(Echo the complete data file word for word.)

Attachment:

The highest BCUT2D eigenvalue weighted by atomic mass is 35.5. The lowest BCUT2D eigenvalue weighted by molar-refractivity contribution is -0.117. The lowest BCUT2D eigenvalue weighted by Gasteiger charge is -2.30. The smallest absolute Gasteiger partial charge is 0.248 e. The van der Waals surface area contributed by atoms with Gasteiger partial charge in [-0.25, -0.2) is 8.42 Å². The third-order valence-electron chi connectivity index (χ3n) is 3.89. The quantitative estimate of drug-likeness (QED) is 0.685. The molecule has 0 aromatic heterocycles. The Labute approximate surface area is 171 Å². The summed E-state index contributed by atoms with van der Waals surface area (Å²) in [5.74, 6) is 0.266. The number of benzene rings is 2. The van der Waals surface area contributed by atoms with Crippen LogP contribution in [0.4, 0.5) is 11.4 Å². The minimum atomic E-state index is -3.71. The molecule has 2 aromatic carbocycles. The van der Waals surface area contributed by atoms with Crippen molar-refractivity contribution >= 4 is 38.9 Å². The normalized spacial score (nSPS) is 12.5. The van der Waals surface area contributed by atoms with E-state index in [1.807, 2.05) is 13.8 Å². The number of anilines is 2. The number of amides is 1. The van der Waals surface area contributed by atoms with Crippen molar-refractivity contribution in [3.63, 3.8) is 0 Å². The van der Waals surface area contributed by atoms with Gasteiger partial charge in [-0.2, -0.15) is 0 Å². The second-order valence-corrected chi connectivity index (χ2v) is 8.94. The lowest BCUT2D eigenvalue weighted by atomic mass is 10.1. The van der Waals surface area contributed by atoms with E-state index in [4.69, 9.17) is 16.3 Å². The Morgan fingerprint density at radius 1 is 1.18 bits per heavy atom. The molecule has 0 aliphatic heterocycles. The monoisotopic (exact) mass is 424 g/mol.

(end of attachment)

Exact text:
The highest BCUT2D eigenvalue weighted by atomic mass is 35.5. The lowest BCUT2D eigenvalue weighted by molar-refractivity contribution is -0.117. The lowest BCUT2D eigenvalue weighted by Gasteiger charge is -2.30. The smallest absolute Gasteiger partial charge is 0.248 e. The van der Waals surface area contributed by atoms with Gasteiger partial charge in [-0.25, -0.2) is 8.42 Å². The third-order valence-electron chi connectivity index (χ3n) is 3.89. The quantitative estimate of drug-likeness (QED) is 0.685. The molecule has 0 aromatic heterocycles. The Labute approximate surface area is 171 Å². The summed E-state index contributed by atoms with van der Waals surface area (Å²) in [5.74, 6) is 0.266. The number of benzene rings is 2. The van der Waals surface area contributed by atoms with Crippen LogP contribution in [0.4, 0.5) is 11.4 Å². The minimum atomic E-state index is -3.71. The molecule has 2 aromatic carbocycles. The van der Waals surface area contributed by atoms with Crippen molar-refractivity contribution >= 4 is 38.9 Å². The normalized spacial score (nSPS) is 12.5. The van der Waals surface area contributed by atoms with E-state index in [1.807, 2.05) is 13.8 Å². The number of anilines is 2. The number of amides is 1. The van der Waals surface area contributed by atoms with Crippen molar-refractivity contribution in [3.63, 3.8) is 0 Å². The van der Waals surface area contributed by atoms with Gasteiger partial charge in [-0.2, -0.15) is 0 Å². The second-order valence-corrected chi connectivity index (χ2v) is 8.94. The lowest BCUT2D eigenvalue weighted by atomic mass is 10.1. The van der Waals surface area contributed by atoms with E-state index in [4.69, 9.17) is 16.3 Å². The Morgan fingerprint density at radius 1 is 1.18 bits per heavy atom. The molecule has 0 aliphatic heterocycles. The monoisotopic (exact) mass is 424 g/mol.